5. Tags: NONE
    6. Associated Events:

      1. Click the Manage link

        1. Select the Sub button next to the PaymentCharged event
        2. Click Save
    7. Revision Comment: "Initial Creation of Application"
    8. Click Save
  4. You should now see the newly added application on the graph!

✅ Know your Audience
The events which you have are used to enable Realtime collaboration between systems and solve a problem for a specific industry and organization. These events are integrated into applications by software developers/engineers but they are not all the same and can be decomposed into:

✅ Capture Business Point of View and Moment

✅ Technical Requirements

✅ Link to other References

✅ Provide Examples

✅ Terms of Use

✅ Tags

Update Documentation of PaymentCharged Event

Update Documentation of ProcessPayment Application

Lets enhance the documentation of the ProcessPayment Application and put our Documentation Best Practices to work!

  1. Click into the Designer component of the Event Portal
  2. Double Click on the NYC Modern Taxi Co - Back Office Application Domain
  3. Double Click on the ProcessPayment Application in the graph
    1. Click on the Edit button
      1. Copy and Paste the following into the Description field:
        Description of Business Capability
        
        	Overview: 
        
        		The ProcessPayment application solely exists in order to monitor for when Passenger Rides are completed such that final billing can be performed against the passengers credit card. Because this application will need to look up the passenger's billing information it is important that security be taken into account as it will need to be PCI compliant. Upon successful payment, the application shall emit an event to signify that payment has happened.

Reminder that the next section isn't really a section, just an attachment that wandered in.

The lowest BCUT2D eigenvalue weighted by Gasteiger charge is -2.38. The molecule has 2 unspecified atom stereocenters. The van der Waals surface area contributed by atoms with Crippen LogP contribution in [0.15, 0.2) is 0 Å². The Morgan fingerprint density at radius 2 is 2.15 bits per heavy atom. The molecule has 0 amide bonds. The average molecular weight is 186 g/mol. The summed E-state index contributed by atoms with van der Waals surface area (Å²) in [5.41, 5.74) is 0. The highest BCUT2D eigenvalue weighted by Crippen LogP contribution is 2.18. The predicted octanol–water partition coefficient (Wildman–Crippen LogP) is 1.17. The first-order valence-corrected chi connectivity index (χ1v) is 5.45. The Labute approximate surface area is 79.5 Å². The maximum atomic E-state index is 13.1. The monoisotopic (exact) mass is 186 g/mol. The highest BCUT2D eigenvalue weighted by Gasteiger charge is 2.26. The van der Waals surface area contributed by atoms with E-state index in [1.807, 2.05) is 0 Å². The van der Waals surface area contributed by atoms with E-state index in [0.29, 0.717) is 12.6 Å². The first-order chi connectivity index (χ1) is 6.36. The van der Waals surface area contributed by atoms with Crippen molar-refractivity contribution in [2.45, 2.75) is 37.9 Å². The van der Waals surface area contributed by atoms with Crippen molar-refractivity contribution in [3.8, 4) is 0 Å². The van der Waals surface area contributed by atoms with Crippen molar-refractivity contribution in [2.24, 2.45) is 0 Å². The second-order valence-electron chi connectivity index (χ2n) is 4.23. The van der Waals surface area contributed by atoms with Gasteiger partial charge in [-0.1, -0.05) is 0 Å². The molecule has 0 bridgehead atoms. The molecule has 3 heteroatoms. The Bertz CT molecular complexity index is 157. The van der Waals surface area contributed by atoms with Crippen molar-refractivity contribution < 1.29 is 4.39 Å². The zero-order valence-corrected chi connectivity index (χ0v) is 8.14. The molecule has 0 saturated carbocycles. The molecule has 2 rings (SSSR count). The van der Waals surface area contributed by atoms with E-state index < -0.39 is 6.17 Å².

Technical Requirements
        
        Java Version:  OpenJDK 11.0.4
        Spring Cloud Version:  Hoxton.SR8
        Number of Instances: 1
        Cloud: AWS us-east
        Security Level: PCI 
        Event Broker Profile: Solace
        
        
        Source Code Repository
        
        github repo
        
        
        
        Terms of Use
        
        N/A
        
      2. Lets make it nicer to read by using bullets, bold, italics etc
      3. Lets add a hyperlink to the github repo that points to https://github.com
      4. Lets now also add Tags
        1. Click Add/Remove Tags
          1. Type PCI in the box and Select (Create a new tag) below.
          2. Optionally add other tags.
          3. Click Done
      5. The documentation should look something like:
        asyncapi_doc2
      6. Click Save

Most organizations already leverage event driven architecture (EDA) and have one or more event brokers. Today the Solace PubSub+ Event Portal supports the ability to scan, catalog and reverse engineer the following Event Brokers:

  1. Kafka – Confluent Kafka, Amazon MSK, Apache Kafka
  2. Solace PubSub+ Event Broker – Coming Soon!

If you have a non-supported Event Broker type/configuration, then you will need add the schemas, events and applications to the Event Portal manually by using your existing documentation. While this may seem like a lot of work, it may be possible to capture this metadata and use the PubSub+ Event Portal's APIs in order to automate the ingestion of this data. The benefits of doing this from a dependency management perspective is enormous as your EDA evolves and enables you to begin to manage and expose the existing event-driven capabilities implemented.

Automated Discovery and Data Importation from Kafka

Once you have decided on the application domains that are required for your enterprise, it is time to start the data importation process.

If you have an event broker type/configuration that is supported by the discovery agent then an automated discovery process not only provides a faster path to managing and governing your existing EDA assets, it also ensures that the data is valid and up to date.